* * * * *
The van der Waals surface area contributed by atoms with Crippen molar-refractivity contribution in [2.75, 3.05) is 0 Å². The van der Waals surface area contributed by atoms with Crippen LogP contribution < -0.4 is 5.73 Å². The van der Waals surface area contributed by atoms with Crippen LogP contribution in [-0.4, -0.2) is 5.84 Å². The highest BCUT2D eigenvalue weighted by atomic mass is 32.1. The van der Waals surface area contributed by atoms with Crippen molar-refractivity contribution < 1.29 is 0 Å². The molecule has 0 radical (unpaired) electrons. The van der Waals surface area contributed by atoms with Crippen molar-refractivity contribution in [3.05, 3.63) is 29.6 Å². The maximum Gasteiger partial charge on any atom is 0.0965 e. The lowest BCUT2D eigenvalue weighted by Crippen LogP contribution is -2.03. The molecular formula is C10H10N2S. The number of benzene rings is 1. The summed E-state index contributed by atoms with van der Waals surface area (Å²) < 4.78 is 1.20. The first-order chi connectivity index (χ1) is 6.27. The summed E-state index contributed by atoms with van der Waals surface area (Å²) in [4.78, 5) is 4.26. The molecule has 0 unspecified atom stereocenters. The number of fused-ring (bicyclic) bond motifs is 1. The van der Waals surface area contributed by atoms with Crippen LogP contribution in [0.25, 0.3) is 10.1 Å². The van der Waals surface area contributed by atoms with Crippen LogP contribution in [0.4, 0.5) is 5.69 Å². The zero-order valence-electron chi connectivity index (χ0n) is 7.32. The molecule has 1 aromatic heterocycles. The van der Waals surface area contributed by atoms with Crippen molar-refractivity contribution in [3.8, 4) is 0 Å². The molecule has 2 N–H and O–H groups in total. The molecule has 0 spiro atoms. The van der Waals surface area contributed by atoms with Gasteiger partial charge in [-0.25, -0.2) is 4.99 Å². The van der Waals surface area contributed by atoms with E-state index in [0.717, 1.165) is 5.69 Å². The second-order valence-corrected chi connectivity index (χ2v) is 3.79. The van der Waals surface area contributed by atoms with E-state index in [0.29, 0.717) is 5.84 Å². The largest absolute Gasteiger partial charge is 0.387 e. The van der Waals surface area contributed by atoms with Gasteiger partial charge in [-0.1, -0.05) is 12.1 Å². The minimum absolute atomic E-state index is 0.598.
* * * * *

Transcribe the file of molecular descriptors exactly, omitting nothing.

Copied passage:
The van der Waals surface area contributed by atoms with Crippen molar-refractivity contribution in [2.75, 3.05) is 0 Å². The van der Waals surface area contributed by atoms with Crippen LogP contribution < -0.4 is 5.73 Å². The van der Waals surface area contributed by atoms with Crippen LogP contribution in [-0.4, -0.2) is 5.84 Å². The highest BCUT2D eigenvalue weighted by atomic mass is 32.1. The van der Waals surface area contributed by atoms with Crippen molar-refractivity contribution < 1.29 is 0 Å². The molecule has 0 radical (unpaired) electrons. The van der Waals surface area contributed by atoms with Crippen molar-refractivity contribution in [3.05, 3.63) is 29.6 Å². The maximum Gasteiger partial charge on any atom is 0.0965 e. The lowest BCUT2D eigenvalue weighted by Crippen LogP contribution is -2.03. The molecular formula is C10H10N2S. The number of benzene rings is 1. The summed E-state index contributed by atoms with van der Waals surface area (Å²) < 4.78 is 1.20. The first-order chi connectivity index (χ1) is 6.27. The summed E-state index contributed by atoms with van der Waals surface area (Å²) in [4.78, 5) is 4.26. The molecule has 0 unspecified atom stereocenters. The number of fused-ring (bicyclic) bond motifs is 1. The van der Waals surface area contributed by atoms with Crippen LogP contribution in [0.25, 0.3) is 10.1 Å². The van der Waals surface area contributed by atoms with Crippen LogP contribution in [0.4, 0.5) is 5.69 Å². The zero-order valence-electron chi connectivity index (χ0n) is 7.32. The molecule has 1 aromatic heterocycles. The van der Waals surface area contributed by atoms with Crippen molar-refractivity contribution in [3.8, 4) is 0 Å². The molecule has 2 N–H and O–H groups in total. The molecule has 0 spiro atoms. The van der Waals surface area contributed by atoms with Gasteiger partial charge in [-0.25, -0.2) is 4.99 Å². The van der Waals surface area contributed by atoms with E-state index in [0.717, 1.165) is 5.69 Å². The second-order valence-corrected chi connectivity index (χ2v) is 3.79. The van der Waals surface area contributed by atoms with E-state index in [0.29, 0.717) is 5.84 Å². The largest absolute Gasteiger partial charge is 0.387 e. The van der Waals surface area contributed by atoms with Gasteiger partial charge in [-0.1, -0.05) is 12.1 Å². The minimum absolute atomic E-state index is 0.598.